The cybersecurity talent gap is no longer just a staffing problem. It has gotten so bad that it is now a matter of national security. To this day, there are over 520,000 unfilled cybersecurity jobs just in the US. No wonder we read in the news every day about numerous attacks on government offices, large corporations, small companies, town supplies, schools, and, more recently, to COVID vaccine developers.
In the past, we wrote about several ways we, as cybersecurity consulting firms and academies, can help ease this situation. This time, we want to analyze women working in cybersecurity and how they can be part of the solution to the talent gap.
The Lack of Women in Cybersecurity
Over the past few years, we’ve seen how women gain cybersecurity territory. In recent workforce studies, we can see that in 2013 women represented 11% of the worldwide cybersecurity workforce; by 2021, that number grew to 25%. A 14% increase in 8 years is not negligible, but it is not enough; we need to achieve gender equality, especially when discussing a field that has gone through an enormous talent gap for several years and a zero unemployment rate since 2011.
So, why is this happening? Why hasn’t cybersecurity been able to achieve some level of gender equality?
There are different reasons. One of them is that there is still a preconception that technical professions are the best options for boys, not girls, among young girls and even their families. This can be due to the lack of knowledge of what it means to work in cybersecurity or what movies have “taught” us about it. Usually, it’s a man hiding behind a hoodie trying to hack large corporations while the IT guy is alone in a computer room fighting the battle.
Whatever the reason behind this belief, we must do something about it. Women and men who work in cybersecurity perform the same tasks. They handle security threat detection/remediation, data security, network security architecture, security consulting, and others.
At the same time, we can see how women in cybersecurity face big compensation differences from men. According to ISC2, the salary difference can be from 16% to 20% for the same role, and to make things worse, women tend to emphasize their education and certifications. They work harder in their career advancement. Over the past few years, we have seen that all this effort is starting to pay off: women now fill more leadership roles than men.
How to Boost Women’s Involvement in Cybersecurity
This job cannot be done by just one organization; it requires the joint work of the government, nonprofit organizations, cybersecurity professionals, and even schools. But don’t let this discourage you from doing your part:
- Help young women develop their desire and aptitude to learn IT: we need programs that help identify girls with a natural interest in IT and develop the necessary skills and knowledge to be successful professionals.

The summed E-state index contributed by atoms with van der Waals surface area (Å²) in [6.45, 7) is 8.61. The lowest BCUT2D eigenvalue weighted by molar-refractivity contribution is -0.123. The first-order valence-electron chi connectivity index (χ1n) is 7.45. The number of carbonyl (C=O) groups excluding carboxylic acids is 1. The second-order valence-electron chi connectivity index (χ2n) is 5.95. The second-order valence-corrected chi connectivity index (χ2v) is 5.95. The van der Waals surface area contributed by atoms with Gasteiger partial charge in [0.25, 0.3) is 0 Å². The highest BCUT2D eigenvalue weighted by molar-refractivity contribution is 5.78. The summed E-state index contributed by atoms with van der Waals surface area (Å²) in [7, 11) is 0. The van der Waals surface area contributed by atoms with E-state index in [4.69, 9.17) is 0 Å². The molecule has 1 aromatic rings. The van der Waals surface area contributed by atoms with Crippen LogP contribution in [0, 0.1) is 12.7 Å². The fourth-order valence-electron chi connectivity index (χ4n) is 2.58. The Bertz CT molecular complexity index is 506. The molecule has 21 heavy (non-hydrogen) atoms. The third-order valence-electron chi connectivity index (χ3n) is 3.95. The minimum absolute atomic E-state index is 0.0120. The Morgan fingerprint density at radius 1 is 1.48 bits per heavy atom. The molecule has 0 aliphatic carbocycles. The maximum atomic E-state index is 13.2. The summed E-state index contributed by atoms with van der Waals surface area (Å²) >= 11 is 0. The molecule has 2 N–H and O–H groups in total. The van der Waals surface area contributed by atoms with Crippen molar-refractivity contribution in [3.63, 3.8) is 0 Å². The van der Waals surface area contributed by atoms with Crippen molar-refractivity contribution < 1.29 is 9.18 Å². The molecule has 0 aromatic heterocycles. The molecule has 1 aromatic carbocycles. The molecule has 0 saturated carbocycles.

- Encourage girls to participate in hackathons, capture the flag competitions, and others: when participating in different contests, they will realize they have the same opportunities as boys in technology, learning hacking skills, programming languages, and more.
- Women in cybersecurity should serve as mentors to future generations: talking from their experience will encourage other women to pursue a career in the field. Make it a relatable story, talk about the challenges you have faced, overcome them, talk about salary differences, and become part of the leadership team. Be a source of inspiration.
- Create mentoring programs: not only do school girls need help developing their cybersecurity skills, but anyone who wants to get started in this field needs guidance, support, and relevant knowledge.
- Fight for gender equality in the field: as we mentioned before, there is still much work to close the gender bias in cybersecurity. Women deserve equal salaries, the same benefits as men, and the same growth opportunities.
Attracting more women to cybersecurity is not an easy job. A lot needs to be done, from creating educational programs, encouraging women to get started in the field, and writing job posting offers to make women feel welcome to apply. This effort will benefit women and the world of cybersecurity, large corporations, small companies, and every citizen of the world.
Challenges and Opportunities: Role Models For Women in Cybersecurity
CyberWarrior is hosting an event called: “Opportunities and Challenges: Role Models for Women in Cybersecurity.” It is an important initiative to bring more diversity and inclusion to the cybersecurity industry. It’s essential to encourage more women to join the field and provide them with the necessary support and resources.
This virtual roundtable discussion on March 30th at noon EST is an excellent opportunity for women to hear from top female professionals about their experiences and insights in the industry. Attendees will learn about the challenges and opportunities for women in cybersecurity and gain valuable advice.
By supporting this event, we can help build a more diverse and inclusive cybersecurity industry, leading to better solutions and a more secure digital world. So don’t miss this chance to learn from other cybersecurity enthusiasts and support women in technology. Register now.